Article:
Stopping of Clocks – Pendulums on clocks were stopped at the hour of the deceased’s death to prevent the living family members from having bad luck. Victorians believed that when a person died, time stood still for them in the afterlife and a new period of existence began where the concept of time did not exist. To permit the clock to continue marking time was synonymous with inviting the spirit of the deceased to haunt the home. Stopping time allowed the deceased to ascend to heaven and eternity which is timeless.
Carrying the Body Out Feet First – The custom of removing a corpse from a home feet first was derived from the superstition that if removed head first, the deceased could look back into the home and beckon those remaining into death.
Photographs of the Deceased – All family photographs were sometimes turned face-down to prevent any of the close relatives and friends of the deceased from being possessed by the spirit of the dead.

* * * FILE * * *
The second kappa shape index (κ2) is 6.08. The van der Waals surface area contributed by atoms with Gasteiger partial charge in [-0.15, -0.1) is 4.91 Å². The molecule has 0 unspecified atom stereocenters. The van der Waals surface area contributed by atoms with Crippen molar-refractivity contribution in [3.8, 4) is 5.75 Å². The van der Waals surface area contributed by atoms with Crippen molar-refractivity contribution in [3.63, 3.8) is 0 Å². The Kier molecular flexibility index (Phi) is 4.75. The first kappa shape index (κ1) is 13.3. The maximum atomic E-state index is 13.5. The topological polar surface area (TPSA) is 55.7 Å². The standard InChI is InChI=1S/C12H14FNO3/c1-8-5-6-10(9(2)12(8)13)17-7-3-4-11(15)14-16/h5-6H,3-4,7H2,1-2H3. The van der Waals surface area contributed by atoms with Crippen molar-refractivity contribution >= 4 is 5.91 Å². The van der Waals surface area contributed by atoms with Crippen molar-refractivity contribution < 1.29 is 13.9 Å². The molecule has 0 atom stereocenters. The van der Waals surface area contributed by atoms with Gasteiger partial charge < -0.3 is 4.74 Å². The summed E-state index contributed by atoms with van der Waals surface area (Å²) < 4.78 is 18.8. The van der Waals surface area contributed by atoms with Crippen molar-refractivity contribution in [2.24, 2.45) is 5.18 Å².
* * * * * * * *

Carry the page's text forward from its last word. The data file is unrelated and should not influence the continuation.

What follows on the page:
Wearing Black - The wearing of black is a custom that has been observed for centuries. It was thought to make mourners draw less attention to themselves so that Death would not claim them as its next victim.
Socially, strict and elaborate dress and behavior codes were imposed, sometimes that lasted for several years. Mourning customs have been observed since the 1600s, but it wasn’t until the 1830s and 40s that bereavement became an art form. Scads of books were published on the proper course of mourning and Prince Albert’s death in 1861, and Queen Victoria’s mourning made the practice “fashionable.” Queen Victoria’s impact on mourning customs set the stage for the rest of Western Civilization. She continued wearing her "widow's weeds" until her death in 1901.